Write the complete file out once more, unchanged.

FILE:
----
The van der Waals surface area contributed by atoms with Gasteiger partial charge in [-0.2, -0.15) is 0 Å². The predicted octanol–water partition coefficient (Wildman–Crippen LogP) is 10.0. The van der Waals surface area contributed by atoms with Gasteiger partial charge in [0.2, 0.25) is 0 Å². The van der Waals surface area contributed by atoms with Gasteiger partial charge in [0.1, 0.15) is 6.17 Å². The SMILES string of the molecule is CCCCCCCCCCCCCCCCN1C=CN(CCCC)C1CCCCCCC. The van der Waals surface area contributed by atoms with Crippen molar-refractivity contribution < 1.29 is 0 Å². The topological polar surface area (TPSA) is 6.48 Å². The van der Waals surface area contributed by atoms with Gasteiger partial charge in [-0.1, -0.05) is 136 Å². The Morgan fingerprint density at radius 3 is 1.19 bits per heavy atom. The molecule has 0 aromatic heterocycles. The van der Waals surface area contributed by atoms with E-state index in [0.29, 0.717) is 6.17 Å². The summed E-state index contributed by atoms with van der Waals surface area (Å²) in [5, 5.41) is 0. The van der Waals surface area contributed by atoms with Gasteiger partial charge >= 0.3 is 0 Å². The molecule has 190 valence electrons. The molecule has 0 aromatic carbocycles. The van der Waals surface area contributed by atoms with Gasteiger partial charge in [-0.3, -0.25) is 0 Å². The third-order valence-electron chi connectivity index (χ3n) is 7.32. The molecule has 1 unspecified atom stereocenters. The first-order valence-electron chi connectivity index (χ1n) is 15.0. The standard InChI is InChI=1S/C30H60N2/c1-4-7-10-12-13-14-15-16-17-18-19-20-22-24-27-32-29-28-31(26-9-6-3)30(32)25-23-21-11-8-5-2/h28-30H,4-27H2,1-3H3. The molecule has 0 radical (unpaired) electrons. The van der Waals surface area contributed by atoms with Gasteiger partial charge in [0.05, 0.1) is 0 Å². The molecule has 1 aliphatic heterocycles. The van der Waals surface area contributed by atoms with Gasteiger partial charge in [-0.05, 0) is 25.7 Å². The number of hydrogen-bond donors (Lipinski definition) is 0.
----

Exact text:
The van der Waals surface area contributed by atoms with Gasteiger partial charge in [-0.2, -0.15) is 0 Å². The predicted octanol–water partition coefficient (Wildman–Crippen LogP) is 10.0. The van der Waals surface area contributed by atoms with Gasteiger partial charge in [0.2, 0.25) is 0 Å². The van der Waals surface area contributed by atoms with Gasteiger partial charge in [0.1, 0.15) is 6.17 Å². The SMILES string of the molecule is CCCCCCCCCCCCCCCCN1C=CN(CCCC)C1CCCCCCC. The van der Waals surface area contributed by atoms with Crippen molar-refractivity contribution < 1.29 is 0 Å². The topological polar surface area (TPSA) is 6.48 Å². The van der Waals surface area contributed by atoms with Gasteiger partial charge in [-0.1, -0.05) is 136 Å². The Morgan fingerprint density at radius 3 is 1.19 bits per heavy atom. The molecule has 0 aromatic heterocycles. The van der Waals surface area contributed by atoms with E-state index in [0.29, 0.717) is 6.17 Å². The summed E-state index contributed by atoms with van der Waals surface area (Å²) in [5, 5.41) is 0. The van der Waals surface area contributed by atoms with Gasteiger partial charge >= 0.3 is 0 Å². The molecule has 190 valence electrons. The molecule has 0 aromatic carbocycles. The van der Waals surface area contributed by atoms with Gasteiger partial charge in [-0.3, -0.25) is 0 Å². The third-order valence-electron chi connectivity index (χ3n) is 7.32. The molecule has 1 unspecified atom stereocenters. The first-order valence-electron chi connectivity index (χ1n) is 15.0. The standard InChI is InChI=1S/C30H60N2/c1-4-7-10-12-13-14-15-16-17-18-19-20-22-24-27-32-29-28-31(26-9-6-3)30(32)25-23-21-11-8-5-2/h28-30H,4-27H2,1-3H3. The molecule has 0 radical (unpaired) electrons. The van der Waals surface area contributed by atoms with Gasteiger partial charge in [0.05, 0.1) is 0 Å². The molecule has 1 aliphatic heterocycles. The van der Waals surface area contributed by atoms with Gasteiger partial charge in [-0.05, 0) is 25.7 Å². The number of hydrogen-bond donors (Lipinski definition) is 0.